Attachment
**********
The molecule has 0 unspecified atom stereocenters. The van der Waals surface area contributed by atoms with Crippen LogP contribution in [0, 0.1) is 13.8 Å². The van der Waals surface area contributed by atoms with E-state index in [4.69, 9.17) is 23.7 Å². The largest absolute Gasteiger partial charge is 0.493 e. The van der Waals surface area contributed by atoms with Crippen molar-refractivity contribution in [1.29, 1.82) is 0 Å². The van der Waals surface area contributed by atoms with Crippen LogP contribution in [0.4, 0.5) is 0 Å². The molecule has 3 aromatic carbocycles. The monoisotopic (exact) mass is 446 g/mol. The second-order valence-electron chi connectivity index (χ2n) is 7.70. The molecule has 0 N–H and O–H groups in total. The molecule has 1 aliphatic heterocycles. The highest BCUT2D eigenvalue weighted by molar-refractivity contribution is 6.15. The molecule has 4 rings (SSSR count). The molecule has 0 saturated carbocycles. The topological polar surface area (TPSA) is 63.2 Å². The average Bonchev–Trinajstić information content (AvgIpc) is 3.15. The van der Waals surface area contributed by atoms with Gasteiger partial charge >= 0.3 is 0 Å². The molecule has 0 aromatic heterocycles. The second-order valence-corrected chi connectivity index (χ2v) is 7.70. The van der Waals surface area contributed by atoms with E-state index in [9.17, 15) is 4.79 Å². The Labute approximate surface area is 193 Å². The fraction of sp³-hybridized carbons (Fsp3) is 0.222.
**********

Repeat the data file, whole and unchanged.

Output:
The molecule has 0 unspecified atom stereocenters. The van der Waals surface area contributed by atoms with Crippen LogP contribution in [0, 0.1) is 13.8 Å². The van der Waals surface area contributed by atoms with E-state index in [4.69, 9.17) is 23.7 Å². The largest absolute Gasteiger partial charge is 0.493 e. The van der Waals surface area contributed by atoms with Crippen molar-refractivity contribution in [1.29, 1.82) is 0 Å². The van der Waals surface area contributed by atoms with Crippen LogP contribution in [0.4, 0.5) is 0 Å². The molecule has 3 aromatic carbocycles. The monoisotopic (exact) mass is 446 g/mol. The second-order valence-electron chi connectivity index (χ2n) is 7.70. The molecule has 0 N–H and O–H groups in total. The molecule has 1 aliphatic heterocycles. The highest BCUT2D eigenvalue weighted by molar-refractivity contribution is 6.15. The molecule has 4 rings (SSSR count). The molecule has 0 saturated carbocycles. The topological polar surface area (TPSA) is 63.2 Å². The average Bonchev–Trinajstić information content (AvgIpc) is 3.15. The van der Waals surface area contributed by atoms with Gasteiger partial charge >= 0.3 is 0 Å². The molecule has 0 aromatic heterocycles. The second-order valence-corrected chi connectivity index (χ2v) is 7.70. The van der Waals surface area contributed by atoms with E-state index in [9.17, 15) is 4.79 Å². The Labute approximate surface area is 193 Å². The fraction of sp³-hybridized carbons (Fsp3) is 0.222.